this._texture.wrapV = BABYLON.Constants.TEXTURE_CLAMP_ADDRESSMODE;

Initialize scene
This is where the magic happens. The function receives a map of all the boxes at each level and iterates it to create a box in the scene for each element. Two important calculations happen at this time:

  1. Position & size
    An element comes with an x, y position in pixels relative to the screen. It also has a width and a height. The current key of the map tells us the level. We combine all of this to create the coordinates in the scene.
    - When positioning the new box we also need to translate the mesh by ½ width and ½ height because BABYLON.js coordinates start at the center of the mesh, not on the top left corner.
  2. UV Coordinates
    Face UV coordinates tells the material what portion of the texture needs to be applied to it.
    We start with one big screenshot of the web page, the one we got during Initialize texture. We reuse this texture for all the boxes, but we don’t want to show the same whole picture everywhere. Each box should display the corresponding texture of its bounding box. The uv value is the normalized version of the x, y position of the element in respect to the screenshot.

Reacting to events
Mouse actions are defined in the mesh action manager as follows:
· Mouse over swaps to the highlighted material and starts the overlay.
· Mouse out resets the material to its previous value.
· Mouse click sets the highlighted material to the mesh and also communicates the selection to the overlay agent.

When a new node is selected on the Elements tool:
· If the selected node is a box, it sets its material to highlighted material.
· Non-DOM-rendering elements like <style/> or <script/> are filtered out.

Team effort

I can’t emphasize enough how bringing this prototype to life wouldn’t have been possible without all the talented people who work on Edge. Thank you for making our experimentation and feedback systems possible. Also, it wouldn’t have been possible without the opportunity to utilize other OSS tools, and being able to work closely with a team of designers who are always striving build great user experiences.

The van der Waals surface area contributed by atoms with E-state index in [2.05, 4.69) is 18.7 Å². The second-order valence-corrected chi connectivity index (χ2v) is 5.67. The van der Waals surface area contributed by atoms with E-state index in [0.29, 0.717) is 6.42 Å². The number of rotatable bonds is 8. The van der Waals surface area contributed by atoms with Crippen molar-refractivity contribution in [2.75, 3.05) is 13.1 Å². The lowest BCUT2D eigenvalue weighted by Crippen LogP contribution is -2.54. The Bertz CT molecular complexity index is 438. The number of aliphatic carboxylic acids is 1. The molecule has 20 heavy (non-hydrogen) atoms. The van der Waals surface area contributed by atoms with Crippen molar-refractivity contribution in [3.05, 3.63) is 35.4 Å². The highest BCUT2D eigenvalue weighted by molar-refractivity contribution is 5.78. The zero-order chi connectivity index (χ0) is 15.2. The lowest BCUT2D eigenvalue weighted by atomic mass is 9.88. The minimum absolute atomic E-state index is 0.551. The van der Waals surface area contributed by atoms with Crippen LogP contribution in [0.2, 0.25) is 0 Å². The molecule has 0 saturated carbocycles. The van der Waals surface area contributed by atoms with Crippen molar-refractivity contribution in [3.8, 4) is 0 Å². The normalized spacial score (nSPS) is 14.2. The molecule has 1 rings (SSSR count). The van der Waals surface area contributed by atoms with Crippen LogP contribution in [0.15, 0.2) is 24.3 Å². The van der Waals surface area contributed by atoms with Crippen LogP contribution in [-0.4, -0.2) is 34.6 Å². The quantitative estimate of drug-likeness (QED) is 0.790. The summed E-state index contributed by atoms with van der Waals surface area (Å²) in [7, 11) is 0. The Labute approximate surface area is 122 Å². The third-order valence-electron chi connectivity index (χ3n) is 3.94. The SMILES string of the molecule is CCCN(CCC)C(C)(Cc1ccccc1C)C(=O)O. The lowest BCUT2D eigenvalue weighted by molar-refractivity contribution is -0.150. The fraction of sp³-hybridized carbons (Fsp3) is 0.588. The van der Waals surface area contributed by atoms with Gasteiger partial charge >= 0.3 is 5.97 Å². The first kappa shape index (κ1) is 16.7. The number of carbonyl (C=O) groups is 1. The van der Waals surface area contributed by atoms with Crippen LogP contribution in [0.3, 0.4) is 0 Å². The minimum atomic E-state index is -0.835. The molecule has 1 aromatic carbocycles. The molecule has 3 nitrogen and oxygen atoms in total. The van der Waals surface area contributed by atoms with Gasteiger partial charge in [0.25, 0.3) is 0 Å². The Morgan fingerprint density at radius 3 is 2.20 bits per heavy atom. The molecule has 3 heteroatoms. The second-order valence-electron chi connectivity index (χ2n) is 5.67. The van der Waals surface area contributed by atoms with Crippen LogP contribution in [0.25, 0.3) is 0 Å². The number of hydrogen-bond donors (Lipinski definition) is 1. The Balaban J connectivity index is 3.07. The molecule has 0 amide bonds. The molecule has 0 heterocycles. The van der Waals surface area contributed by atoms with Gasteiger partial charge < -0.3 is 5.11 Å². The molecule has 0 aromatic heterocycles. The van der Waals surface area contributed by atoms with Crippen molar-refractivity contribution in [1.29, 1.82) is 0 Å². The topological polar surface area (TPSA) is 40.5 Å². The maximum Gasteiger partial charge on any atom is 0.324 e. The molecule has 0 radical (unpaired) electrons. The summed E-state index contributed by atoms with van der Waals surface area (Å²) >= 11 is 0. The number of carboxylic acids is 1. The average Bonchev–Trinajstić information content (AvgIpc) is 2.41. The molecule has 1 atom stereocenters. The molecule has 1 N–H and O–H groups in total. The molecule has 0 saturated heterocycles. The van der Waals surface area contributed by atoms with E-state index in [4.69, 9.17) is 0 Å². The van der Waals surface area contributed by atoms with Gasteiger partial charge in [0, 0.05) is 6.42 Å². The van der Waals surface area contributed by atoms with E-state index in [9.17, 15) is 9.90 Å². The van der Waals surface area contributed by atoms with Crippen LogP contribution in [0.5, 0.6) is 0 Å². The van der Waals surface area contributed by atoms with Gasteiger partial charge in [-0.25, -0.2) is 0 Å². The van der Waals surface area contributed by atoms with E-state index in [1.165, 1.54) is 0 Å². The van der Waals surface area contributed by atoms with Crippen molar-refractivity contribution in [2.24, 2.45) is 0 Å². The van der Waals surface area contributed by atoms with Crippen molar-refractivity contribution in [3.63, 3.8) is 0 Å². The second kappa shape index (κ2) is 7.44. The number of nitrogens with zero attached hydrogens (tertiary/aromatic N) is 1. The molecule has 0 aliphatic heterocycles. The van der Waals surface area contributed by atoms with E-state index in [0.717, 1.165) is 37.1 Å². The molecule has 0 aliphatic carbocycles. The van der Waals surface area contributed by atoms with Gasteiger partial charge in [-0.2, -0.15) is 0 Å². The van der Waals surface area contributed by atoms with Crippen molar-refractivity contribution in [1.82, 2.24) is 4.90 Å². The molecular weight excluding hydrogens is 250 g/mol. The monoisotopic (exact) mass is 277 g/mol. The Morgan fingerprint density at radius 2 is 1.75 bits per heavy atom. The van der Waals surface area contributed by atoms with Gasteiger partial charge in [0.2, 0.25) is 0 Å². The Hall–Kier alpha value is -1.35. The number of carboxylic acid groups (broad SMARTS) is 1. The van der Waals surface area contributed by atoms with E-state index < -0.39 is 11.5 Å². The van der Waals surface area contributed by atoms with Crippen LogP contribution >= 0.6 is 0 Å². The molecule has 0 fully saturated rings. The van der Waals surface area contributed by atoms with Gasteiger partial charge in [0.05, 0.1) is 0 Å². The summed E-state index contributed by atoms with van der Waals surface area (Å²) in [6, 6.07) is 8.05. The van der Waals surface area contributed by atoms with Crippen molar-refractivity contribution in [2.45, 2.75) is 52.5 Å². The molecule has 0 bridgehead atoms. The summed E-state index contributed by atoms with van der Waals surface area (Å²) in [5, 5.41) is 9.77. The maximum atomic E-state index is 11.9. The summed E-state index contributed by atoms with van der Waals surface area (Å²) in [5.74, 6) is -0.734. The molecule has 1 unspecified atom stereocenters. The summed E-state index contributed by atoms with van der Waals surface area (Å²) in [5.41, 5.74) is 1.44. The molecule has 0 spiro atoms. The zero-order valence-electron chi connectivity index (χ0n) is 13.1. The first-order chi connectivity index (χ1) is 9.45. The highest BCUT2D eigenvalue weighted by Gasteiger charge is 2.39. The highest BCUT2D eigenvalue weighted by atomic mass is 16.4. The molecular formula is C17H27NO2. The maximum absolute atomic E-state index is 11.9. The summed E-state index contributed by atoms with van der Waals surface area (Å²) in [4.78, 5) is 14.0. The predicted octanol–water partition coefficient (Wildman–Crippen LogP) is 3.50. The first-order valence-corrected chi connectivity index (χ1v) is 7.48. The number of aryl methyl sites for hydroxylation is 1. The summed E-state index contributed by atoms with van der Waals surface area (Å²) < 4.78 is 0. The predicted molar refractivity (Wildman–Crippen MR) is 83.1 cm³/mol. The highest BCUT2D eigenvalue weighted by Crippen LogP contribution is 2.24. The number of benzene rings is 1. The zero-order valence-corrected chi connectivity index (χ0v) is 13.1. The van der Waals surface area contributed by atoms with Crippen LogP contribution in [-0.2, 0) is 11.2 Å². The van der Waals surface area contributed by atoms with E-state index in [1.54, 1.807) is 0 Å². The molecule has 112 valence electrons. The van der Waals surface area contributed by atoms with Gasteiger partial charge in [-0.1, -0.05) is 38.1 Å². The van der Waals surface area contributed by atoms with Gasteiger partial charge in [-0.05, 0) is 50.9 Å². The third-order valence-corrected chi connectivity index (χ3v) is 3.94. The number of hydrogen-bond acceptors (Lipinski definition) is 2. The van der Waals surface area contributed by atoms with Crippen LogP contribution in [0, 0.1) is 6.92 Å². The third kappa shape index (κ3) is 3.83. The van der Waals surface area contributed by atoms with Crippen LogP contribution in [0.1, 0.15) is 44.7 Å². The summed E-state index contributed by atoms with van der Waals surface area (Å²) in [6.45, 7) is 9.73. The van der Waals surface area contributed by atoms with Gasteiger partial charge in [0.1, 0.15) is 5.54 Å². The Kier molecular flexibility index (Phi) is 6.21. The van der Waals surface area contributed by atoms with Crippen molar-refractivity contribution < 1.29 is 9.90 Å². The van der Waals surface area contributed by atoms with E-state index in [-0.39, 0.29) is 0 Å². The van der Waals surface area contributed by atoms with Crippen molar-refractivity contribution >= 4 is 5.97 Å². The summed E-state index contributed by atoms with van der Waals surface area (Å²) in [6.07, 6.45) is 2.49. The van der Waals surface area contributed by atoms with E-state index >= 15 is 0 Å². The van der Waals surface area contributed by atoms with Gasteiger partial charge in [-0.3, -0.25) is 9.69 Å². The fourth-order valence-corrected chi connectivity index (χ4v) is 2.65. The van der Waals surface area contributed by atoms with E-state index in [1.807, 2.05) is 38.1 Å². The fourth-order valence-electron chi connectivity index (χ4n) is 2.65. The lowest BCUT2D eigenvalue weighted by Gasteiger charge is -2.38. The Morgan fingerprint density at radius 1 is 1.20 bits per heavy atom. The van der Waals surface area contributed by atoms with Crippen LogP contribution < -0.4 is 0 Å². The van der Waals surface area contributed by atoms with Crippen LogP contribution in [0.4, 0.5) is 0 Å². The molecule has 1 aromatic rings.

Always improving

We don’t expect to be perfect right off the bat, we depend on user feedback to prove that our ideas work in the real world. Luckily, having short release cycles and multiple channels [Canary, Dev, Beta] allows us to iterate over the design and improve on our features faster.

Our PM @hiamerica conducted user studies to test for usability. Combining the results of these studies with the feedback received from the community we came up with some new features: on-screen camera controls, better element highlighting, and a simplified UI on the left panel.

The on-screen camera controls allow the user to zoom and pan the camera. This can also be done with the mouse and the keyboard.

Hovering over boxes in the 3D scene now triggers an overlay over the corresponding element on the webpage, it also highlights the correct node on the tree from the Elements panel.

The many options from our UI left the customer confused. We removed the different color options for the z-index visualization and re-arranged the input controls in an order that made more sense.

Areas to keep working on

Here are some of the things on our radar, what would you like to see implemented?

· Updating in real time to DOM structure changes.
· Responding to animations and other CSS updates.
· Make the tool more discoverable.
· Save color preferences in settings.
· Integrate the Layers tool so it uses the same rendering engine.
· Screen texture needs to be full-screen and respond to scaling.

DevTools as a place to learn

Most of the things that I ended up using at work I didn’t learn at school, I learned them by doing.

Back in college, I had a couple of part-time jobs developing websites; I’m not going to lie, I was pretty bad at them. When a client asked me to build something, I’d confidently say “Sure I can do that” then run back to the library and spend hours reading blogs about the subject because I had no idea what I was doing. I became very acquainted with MDN docs, W3Schools, and StackOverflow.

I remember when I discovered the styles panel in Chrome DevTools, suddenly the box model made sense; the way padding, margin, and borders interact with the size of an element was clear. On top of that, being able to manipulate CSS values in real time and see the results on the screen closed the gap between the theory I read on blogs and the implementation I was writing in code.

I think DevTools has an opportunity to bring teachable elements on how the web works to new developers, and we hope this tool can be helpful with some of that.

Get more information

Thank you for reading! Leave us a comment or reach us in twitter @EdgeDevTools / @jose_luisleal

Follow the wizards from @babylonjs!

All the information about this project is public; read more about it here:
📝Explainer 🐞Issue 💻Blog

GitHub / Play with the prototype code

Spector.js / Debug your WebGL scene



Jose Leal
Web Dev @ Microsoft

Part of the Edge DevTools team. Playing with js and WebGL. @jose_luisleal